By Jeffrey L. Littlejohn
In Elusive Equality, Jeffrey L. Littlejohn and Charles H. Ford position Norfolk, Virginia, on the middle of the South's institution desegregation debates, tracing the an important position that Norfolk’s African american citizens performed in efforts to equalize and combine the city’s colleges. The authors relate how neighborhood activists participated within the historical teacher-pay-parity situations of the Nineteen Thirties and Forties, how they fought opposed to the varsity closures and "Massive Resistance" of the Fifties, and the way they challenged carrying on with styles of discrimination by way of insisting on crosstown busing within the Seventies and Eighties. regardless of the advances made via neighborhood activists, even if, Littlejohn and Ford argue that the vaunted "urban virtue" supposedly now loved by means of Norfolk’s public faculties isn't effortless to reconcile with the city’s carrying on with gaps and disparities when it comes to race and class.
In examining the background of struggles over institution integration in Norfolk, the authors scrutinize the tales informed by means of contributors, together with untimely declarations of victory that laud specific achievements whereas ignoring the bigger context during which they ensue. Their study confirms that Norfolk was once a harbinger of nationwide developments in academic coverage and civil rights.
Drawing on lately published archival fabrics, oral interviews, and the wealthy newspaper assurance within the Journal and consultant, Virginian-Pilot, and Ledger-Dispatch, Littlejohn and Ford current a entire, multidimensional, and unsentimental research of the century-long attempt to realize academic equality. A old research with modern implications, their publication bargains a balanced view in accordance with a radical, sober examine the place Norfolk’s tuition district has been and the place it's going.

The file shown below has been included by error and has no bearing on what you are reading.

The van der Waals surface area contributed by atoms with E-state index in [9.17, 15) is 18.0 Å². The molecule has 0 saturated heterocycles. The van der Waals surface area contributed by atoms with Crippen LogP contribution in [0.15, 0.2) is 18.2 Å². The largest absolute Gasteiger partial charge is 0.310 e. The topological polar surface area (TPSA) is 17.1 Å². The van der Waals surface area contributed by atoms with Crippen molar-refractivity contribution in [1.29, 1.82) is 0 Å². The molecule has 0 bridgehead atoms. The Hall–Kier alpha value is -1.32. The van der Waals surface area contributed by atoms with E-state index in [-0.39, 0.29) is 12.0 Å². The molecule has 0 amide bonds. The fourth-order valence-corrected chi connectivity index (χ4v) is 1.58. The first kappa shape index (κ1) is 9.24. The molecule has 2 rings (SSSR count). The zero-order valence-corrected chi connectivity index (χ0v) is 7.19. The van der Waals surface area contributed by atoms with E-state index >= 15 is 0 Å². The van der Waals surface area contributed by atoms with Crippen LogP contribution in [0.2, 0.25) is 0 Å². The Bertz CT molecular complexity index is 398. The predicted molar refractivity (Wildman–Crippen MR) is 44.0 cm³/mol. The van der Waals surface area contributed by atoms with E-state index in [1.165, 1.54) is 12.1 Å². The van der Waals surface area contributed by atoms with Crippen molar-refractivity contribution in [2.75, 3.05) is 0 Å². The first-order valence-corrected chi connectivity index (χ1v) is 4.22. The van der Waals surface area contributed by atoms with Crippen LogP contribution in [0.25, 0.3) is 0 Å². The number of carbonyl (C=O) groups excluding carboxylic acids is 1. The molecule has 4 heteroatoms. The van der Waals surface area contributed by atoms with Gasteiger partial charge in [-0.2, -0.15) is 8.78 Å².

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Extra info for Elusive Equality: Desegregation and Resegregation in Norfolk's Public Schools
He was relieved to find out that this defeatist faction had been ultimately beaten, but Young was fully aware that the key to any victory, however small, was an emboldened and unified NTA. ”23 Most worrisome to Young was his perception that the prospective new plaintiff, Melvin O. Alston, was not cooperating fully in the NAACP-led effort. A business education teacher at Booker T. Washington High School for five years in 1939, Alston had been a stalwart officer of the local NAACP branch — he was its vice president in 1939.
He went to public schools there and graduated from Buchanan High School in 1915. He then matriculated at nearby Roanoke College in Salem, Virginia, and graduated in 1918. S. Army in France, returning home to become the assistant cashier in the Bank of Buchanan. He left banking for good in 1922 to become the principal of Buchanan High School, the place from which he had graduated just seven years earlier. There was no black equivalent of Buchanan High in Botetourt County in those days, and, through the next decade, this persisted even though the student population there was at least 13 percent black during the 1936–37 school year.
Yet, in his day, he was best known as a no-nonsense administrator, and he really liked where he worked. For example, in December 1930, in the Journal and Guide, he gushed: “Its sixty-five class rooms and shops, spacious halls, and splendid auditorium present an impressive picture to the visitor. indb 24 6/8/12 3:16 PM discrimination and dissent | 25 valentine, however, Douglas damned other less attractive aspects of his school with fainter praise. ” Even through his veil of appreciation, Douglas admitted that its holdings were primarily acquired via private fund-raisers arranged by the school librarian and were only supplemented by state and local moneys.